U.N. experts said in the report to the Security Council that IS and its affiliates "continue to pose the main and best-resourced international terrorist threat, while al-Qaida remains resilient and active in many regions and retains the ambition to project itself more internationally."
Even though IS's territorial losses in Iraq and Syria "have forced the group to abandon notions of controlling a geographical so-called 'caliphate' for the near future," the experts said its leaders continue to advance this aspiration in statements and online propaganda.
The panel of experts said IS "has not yet been defeated" in Syria — contrary to U.S. President Donald Trump's declaration of victory over the militant group in the country in December and announcement that all 2,000 U.S. troops would be pulled out of Syria.
IS fighters remain under "intense military pressure" in their stronghold in eastern Syria, the experts said, but have "shown a determination to resist and the capability to counter-attack." U.N. member states, who were not identified, estimate the number of IS militants active in Iraq and Syria at between 14,000 and 18,000, the experts said.
This includes between 3,000 and 4,000 in the only remaining IS-held territory in Syria in the Middle Euphrates River valley near the Iraqi border, around the town of Hajin, they said. The experts said the al-Qaida affiliated group Hayat Tahrir al-Sham — estimated by one U.N. member state to have approximately 20,000 fighters in Idlib province which is the last major opposition-held stronghold — "remains the largest terrorist group in the country." But another al-Qaida affiliated group, Hurras Al-Deen, "is steadily growing and attracting fighters disillusioned with HTS," they said.
In Iraq, the experts said member states report that the threat comes not only from IS remnants in the country but from IS fighters crossing the border from Syria. In mid-2018, they said IS successfully operated checkpoints in northern Iraq from which it ambushed Iraqi forces operating in the area.
IS cells in Iraq "engage in activities aimed at undermining government authority, creating a sense of lawlessness, hampering societal reconciliation and increasing the financial burden of reconstruction and counter-terrorism," the experts said. "Such activities include kidnapping for ransom, targeted assassinations of local leaders and attacks against government utilities and services."
Globally, the experts monitoring U.N. sanctions against IS and al-Qaida said U.N. members remain concerned about the terrorist threat in Afghanistan, the southern Philippines, Yemen, Somalia, Libya, Africa's Lake Chad basin and the Sahel.
In addition, they said, the issue of foreigners fighting for IS and al-Qaida "remains acute," though the number of IS combatants returning home or relocating has been slower than expected. Here are the experts' assessments of threats posed by IS and al-Qaida in other regions:
—ARABIAN PENINSULA: "Member states assess that Al-Qaida in the Arabian Peninsula is confined to Yemen, where it is under sustained pressure from military strikes against many of its leaders." Despite the pressure, the extremist group "remains resilient" and "is assessed to have recovered from the losses, reorganized and managed to shelter its elements among local communities."
—NORTH AFRICA: In the last six months of 2018, IS expanded its area of operations in Libya and "continues to represent a substantial threat, both locally and to neighboring countries." IS increasingly resorts to "hit-and-run operations" out of several points of concentration and "frequently raided and held inner-town police stations in shows of strength and to secure arms." IS also carried out attacks against the National Oil Corporation headquarters in Libya's capital Tripoli in September and against the Mabruk oil field in November.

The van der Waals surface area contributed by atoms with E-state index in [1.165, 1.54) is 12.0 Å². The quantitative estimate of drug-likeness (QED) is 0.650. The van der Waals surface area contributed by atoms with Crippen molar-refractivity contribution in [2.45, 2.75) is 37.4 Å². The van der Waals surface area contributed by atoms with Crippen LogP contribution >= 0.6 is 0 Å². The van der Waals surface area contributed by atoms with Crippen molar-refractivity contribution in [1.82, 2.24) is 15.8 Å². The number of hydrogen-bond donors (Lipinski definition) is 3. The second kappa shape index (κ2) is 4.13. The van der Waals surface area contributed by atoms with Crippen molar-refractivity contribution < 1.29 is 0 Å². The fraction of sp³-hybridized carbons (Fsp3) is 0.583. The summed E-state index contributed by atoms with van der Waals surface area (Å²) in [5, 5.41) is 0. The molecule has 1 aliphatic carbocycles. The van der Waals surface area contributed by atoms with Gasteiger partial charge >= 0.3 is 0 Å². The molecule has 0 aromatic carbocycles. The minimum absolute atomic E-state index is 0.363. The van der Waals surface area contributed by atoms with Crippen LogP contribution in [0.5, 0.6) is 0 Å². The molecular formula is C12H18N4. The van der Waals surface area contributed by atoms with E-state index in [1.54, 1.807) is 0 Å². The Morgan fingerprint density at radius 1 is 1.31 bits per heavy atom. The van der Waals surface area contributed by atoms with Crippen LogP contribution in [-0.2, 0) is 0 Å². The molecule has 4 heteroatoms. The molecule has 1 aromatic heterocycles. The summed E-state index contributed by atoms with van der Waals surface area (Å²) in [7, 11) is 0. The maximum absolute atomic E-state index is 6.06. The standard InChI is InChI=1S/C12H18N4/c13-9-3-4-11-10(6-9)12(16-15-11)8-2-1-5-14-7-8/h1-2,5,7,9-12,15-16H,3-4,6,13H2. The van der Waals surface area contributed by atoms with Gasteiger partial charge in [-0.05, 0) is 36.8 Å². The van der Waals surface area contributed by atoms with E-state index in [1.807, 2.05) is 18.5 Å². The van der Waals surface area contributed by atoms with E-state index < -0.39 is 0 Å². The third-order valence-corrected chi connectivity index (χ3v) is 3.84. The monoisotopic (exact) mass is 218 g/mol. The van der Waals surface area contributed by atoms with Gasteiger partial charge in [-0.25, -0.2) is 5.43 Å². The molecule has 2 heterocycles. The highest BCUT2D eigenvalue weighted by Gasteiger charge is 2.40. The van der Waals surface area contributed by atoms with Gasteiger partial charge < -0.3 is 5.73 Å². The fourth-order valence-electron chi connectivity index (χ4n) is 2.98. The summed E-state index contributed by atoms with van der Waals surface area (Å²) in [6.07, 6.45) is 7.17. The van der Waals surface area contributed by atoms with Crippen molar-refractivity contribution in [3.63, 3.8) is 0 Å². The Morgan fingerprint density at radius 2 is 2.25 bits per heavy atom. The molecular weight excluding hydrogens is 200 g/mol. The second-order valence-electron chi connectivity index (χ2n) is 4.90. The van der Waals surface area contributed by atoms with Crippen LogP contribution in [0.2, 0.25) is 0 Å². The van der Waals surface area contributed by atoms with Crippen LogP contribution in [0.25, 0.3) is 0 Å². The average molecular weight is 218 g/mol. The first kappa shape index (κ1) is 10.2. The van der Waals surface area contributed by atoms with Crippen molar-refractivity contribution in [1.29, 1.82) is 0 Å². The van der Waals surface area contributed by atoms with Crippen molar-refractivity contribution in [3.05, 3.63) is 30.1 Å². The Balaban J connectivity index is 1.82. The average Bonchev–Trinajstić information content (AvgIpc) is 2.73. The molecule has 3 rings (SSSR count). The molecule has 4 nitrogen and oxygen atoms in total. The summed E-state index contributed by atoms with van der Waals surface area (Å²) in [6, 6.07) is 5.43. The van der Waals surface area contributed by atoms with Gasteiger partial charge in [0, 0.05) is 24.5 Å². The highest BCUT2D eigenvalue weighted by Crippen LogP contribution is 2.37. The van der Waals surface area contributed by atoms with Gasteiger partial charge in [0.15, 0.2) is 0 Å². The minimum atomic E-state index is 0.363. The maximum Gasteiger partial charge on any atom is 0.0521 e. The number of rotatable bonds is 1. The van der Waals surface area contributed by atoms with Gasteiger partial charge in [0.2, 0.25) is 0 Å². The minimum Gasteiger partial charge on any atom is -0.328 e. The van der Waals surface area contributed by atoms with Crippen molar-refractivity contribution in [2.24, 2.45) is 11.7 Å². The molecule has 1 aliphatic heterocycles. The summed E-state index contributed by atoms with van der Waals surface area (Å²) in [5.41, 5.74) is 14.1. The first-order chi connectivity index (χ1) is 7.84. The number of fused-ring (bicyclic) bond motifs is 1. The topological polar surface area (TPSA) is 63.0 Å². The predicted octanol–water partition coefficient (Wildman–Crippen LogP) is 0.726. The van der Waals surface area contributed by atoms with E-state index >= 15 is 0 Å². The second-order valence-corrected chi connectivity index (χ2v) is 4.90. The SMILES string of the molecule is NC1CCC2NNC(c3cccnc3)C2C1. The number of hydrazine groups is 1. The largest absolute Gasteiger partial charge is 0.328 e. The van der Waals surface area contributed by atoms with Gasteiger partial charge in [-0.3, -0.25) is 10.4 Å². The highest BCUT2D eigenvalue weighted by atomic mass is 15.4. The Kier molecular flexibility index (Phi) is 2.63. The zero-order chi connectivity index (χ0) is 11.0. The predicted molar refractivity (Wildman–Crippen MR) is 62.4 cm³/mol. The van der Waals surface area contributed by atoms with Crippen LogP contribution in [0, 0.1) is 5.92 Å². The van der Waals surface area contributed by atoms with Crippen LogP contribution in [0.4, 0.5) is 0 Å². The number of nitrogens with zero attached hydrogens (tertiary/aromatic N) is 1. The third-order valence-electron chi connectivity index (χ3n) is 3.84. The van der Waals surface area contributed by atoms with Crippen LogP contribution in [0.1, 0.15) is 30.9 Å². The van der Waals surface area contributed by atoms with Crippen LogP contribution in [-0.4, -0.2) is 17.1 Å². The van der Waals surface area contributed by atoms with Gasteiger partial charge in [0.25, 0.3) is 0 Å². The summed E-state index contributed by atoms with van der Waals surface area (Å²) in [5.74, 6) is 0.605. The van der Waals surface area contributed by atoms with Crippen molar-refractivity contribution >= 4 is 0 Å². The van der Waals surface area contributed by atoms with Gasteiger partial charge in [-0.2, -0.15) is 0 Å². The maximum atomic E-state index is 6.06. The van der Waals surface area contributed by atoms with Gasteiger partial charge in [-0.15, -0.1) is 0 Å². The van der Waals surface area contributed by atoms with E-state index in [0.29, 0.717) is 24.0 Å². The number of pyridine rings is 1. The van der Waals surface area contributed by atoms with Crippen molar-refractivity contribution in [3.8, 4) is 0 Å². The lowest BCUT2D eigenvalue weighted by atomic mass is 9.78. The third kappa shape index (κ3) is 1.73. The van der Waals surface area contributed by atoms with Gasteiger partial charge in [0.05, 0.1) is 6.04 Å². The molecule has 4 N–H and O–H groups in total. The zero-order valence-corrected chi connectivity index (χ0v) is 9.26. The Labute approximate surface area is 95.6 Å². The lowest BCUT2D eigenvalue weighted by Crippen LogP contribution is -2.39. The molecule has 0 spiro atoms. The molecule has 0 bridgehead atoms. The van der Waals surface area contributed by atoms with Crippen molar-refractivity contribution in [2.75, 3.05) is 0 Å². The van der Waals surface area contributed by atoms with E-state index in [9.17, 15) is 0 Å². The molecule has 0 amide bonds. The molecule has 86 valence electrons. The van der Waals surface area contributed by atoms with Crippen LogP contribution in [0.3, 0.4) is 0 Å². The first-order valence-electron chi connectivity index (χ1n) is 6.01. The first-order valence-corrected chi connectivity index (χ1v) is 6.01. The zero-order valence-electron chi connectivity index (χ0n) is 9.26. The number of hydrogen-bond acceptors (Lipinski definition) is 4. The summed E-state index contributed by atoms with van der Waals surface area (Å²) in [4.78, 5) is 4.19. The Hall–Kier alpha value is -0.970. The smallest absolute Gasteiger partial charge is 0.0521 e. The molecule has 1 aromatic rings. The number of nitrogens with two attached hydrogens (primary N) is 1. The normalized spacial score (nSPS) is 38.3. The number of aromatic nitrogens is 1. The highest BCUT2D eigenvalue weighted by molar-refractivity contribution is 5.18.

—WEST AFRICA: An al-Qaida-linked coalition known as JNIM "remains the leading and most dangerous terrorist group in the Sahel" as well as one of the extremist group's "most successful" affiliates. "JNIM maintains an asymmetric strategy" involving three types of attacks: frequent simple attacks using small arms or improvised explosive devices; more elaborate attacks combining small arms and IEDs, which are less frequent; and complex attacks with many combatants, indirect fire and several IEDs.
—EAST AFRICA: The militant group Al-Shabab based in Somalia "remains a strategic al-Qaida affiliate, demonstrating resilience" and cooperating with Al-Qaida in the Arabian Peninsula. "It retains a large number of fighters with the capability to conduct high-impact attacks resulting in a large number of casualties and destruction of infrastructure."
—EUROPE: IS still poses "a significant threat in Europe despite its diminished ability to direct attacks." There have been fewer "lone actor" attacks in Europe recently, which suggests IS' "ability even to inspire such attacks may be declining." But communications have recently restarted between IS command and individuals in Europe. While the number of foreign fighters returning home in the last half of 2018 "was relatively low," they remain a threat as does the "radicalization of criminals within the prison system."
—CENTRAL AND SOUTH ASIA: IS "is seeking to expand its area of activity in Central Asia and has called for terrorist attacks targeting public gatherings, primarily in the Ferghana valley" which spreads across eastern Uzbekistan, southern Kyrgyzstan and northern Tajikistan. IS claimed responsibility for killing four foreign cyclists in Tajikistan last July. In Afghanistan, IS strongholds are in the east and its strength is estimated at between 2,500 and 4,000 militants.
—SOUTHEAST ASIA: While the last six months of 2018 "saw relatively few successful attacks," Southeast Asian countries "assess the ongoing terrorist threat to be high," particularly from IS and al-Qaida affiliated groups.